TITLE: Etta & Otto & Russell & James
AUTHOR: Emma Hooper
GENRE: Literary Fiction, Magical Realism, Adult, Historical Fiction
RATING: 3/5 Stars
Etta's greatest unfulfilled wish, living in the rolling farmland of Saskatchewan, is to see the sea. And so, at the age of eighty-two she gets up very early one morning, takes a rifle, some chocolate, and her best boots, and begins walking the 2,000 miles to water.
Meanwhile her husband Otto waits patiently at home, left only with his memories. Their neighbour Russell remembers too, but differently - and he still loves Etta as much as he did more than fifty years ago, before she married Otto.
What I Liked:
- I think my favourite thing about this book would have to be the characters. There are a few of them, and despite the title only naming four, others were given just as much attention. They were written so well and Hooper did a fantastic job of making them all feel very human, with distinctive personalities, yet all hauntingly vulnerable. I loved watching these strong young men and women grow into more careful and sensitive elderly people, but still retaining a spark of their former selves.
- There were elements of Magical Realism in the book, but as it's not a favourite genre of mine, I'm glad it didn't take over the entire novel. Hooper dished out a few bizarre realities such as french-speaking fish skulls, dream sharing and talking coyotes but they felt integrated into the story-line rather than having no purpose. In small doses, Magical Realism can be enchanting and give a story a unique flavour (as was the case here). Even the idea of an 82 year old woman trekking thousands of miles to see the sea and her friend of the same age tracking with nothing but the marks left by her shoes is a ridiculous one in hindsight, and yet it somehow felt right here.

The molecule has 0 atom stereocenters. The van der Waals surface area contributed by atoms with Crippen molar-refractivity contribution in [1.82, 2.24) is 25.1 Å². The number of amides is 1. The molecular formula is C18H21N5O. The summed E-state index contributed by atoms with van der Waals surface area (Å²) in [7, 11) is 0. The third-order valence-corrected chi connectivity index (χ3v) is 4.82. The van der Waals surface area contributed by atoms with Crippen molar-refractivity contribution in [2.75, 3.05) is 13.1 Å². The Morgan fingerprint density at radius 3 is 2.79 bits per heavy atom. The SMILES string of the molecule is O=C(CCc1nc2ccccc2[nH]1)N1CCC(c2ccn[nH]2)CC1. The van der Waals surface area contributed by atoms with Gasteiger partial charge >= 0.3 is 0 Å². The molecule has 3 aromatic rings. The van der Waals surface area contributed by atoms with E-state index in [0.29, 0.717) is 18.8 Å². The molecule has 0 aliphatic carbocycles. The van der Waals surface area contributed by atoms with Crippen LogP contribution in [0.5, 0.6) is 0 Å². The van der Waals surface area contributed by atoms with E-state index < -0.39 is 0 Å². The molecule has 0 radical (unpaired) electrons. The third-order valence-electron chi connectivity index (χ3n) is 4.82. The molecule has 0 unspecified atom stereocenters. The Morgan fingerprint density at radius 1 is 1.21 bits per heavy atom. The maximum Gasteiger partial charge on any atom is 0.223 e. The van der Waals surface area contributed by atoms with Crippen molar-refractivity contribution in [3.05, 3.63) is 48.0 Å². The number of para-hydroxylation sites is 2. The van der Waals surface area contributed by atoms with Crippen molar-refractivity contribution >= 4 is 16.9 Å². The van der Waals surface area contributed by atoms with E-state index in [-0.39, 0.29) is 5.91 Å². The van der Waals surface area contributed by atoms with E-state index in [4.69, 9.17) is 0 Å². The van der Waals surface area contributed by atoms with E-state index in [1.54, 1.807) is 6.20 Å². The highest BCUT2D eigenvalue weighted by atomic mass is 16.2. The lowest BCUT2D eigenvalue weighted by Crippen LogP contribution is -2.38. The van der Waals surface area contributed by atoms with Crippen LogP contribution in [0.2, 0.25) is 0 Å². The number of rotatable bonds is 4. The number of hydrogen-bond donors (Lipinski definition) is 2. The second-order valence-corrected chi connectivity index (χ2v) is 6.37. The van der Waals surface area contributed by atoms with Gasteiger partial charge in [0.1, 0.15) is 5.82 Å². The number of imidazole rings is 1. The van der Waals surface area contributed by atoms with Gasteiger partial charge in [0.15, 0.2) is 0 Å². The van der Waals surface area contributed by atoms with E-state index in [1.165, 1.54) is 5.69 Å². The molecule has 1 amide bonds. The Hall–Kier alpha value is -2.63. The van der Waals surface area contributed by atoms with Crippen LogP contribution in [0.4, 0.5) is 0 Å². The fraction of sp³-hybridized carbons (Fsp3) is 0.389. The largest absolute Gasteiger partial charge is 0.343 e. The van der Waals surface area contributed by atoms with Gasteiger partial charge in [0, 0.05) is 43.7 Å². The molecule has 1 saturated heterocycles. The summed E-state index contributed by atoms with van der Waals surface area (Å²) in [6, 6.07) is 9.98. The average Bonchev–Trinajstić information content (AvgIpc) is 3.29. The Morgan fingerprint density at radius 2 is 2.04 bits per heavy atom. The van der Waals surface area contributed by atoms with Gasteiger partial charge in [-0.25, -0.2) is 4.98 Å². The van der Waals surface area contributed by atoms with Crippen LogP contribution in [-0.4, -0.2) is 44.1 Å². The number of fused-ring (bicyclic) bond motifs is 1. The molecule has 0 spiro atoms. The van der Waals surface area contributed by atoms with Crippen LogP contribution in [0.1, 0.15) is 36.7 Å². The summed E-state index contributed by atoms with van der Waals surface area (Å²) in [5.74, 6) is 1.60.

What I Disliked:
- The layout of this book is terribly confusing. Despite enjoying Hooper's writing, I found myself constantly befuddled by the lack of speech or quotation marks, nor POV breaks. Everything melded together into one long flow of writing. It felt intentional, but I found that it didn't work for me. Especially as she writes from the POV of three different characters in a number of different time periods. Perhaps it could have done with a little more detail in certain areas too, as I felt like there was a lot of ground that Hooper was trying to cover in such a small number of pages.
- The ending was my least favourite part of the book. Despite a strong start, I felt like the last few chapters were far too ambiguous and obscure to draw any kind of conclusion or get answers from regarding how their stories actually ended. It meant that despite forming an attachment to each character, I had no real clue of their fate and was left with a whole host of unanswered questions regarding their memories and lives.
In all honesty, part of the problem is probably me here. I had problems with this book because though I like clever stories, I am not a fan of ambiguous endings. And I don't like being purposely confused either. The book started off so well that I thought I would be able to get past some of the punctuation rule-breaking aspects of the book but it interfered far too much with my reading experience. The characters were beautifully rendered and I certainly did feel something while reading. I have to commend Hooper in her ability to make Magical Realism slightly more appealing to me by not being too heavy with it. Overall though, unanswered questions mean a mediocre score.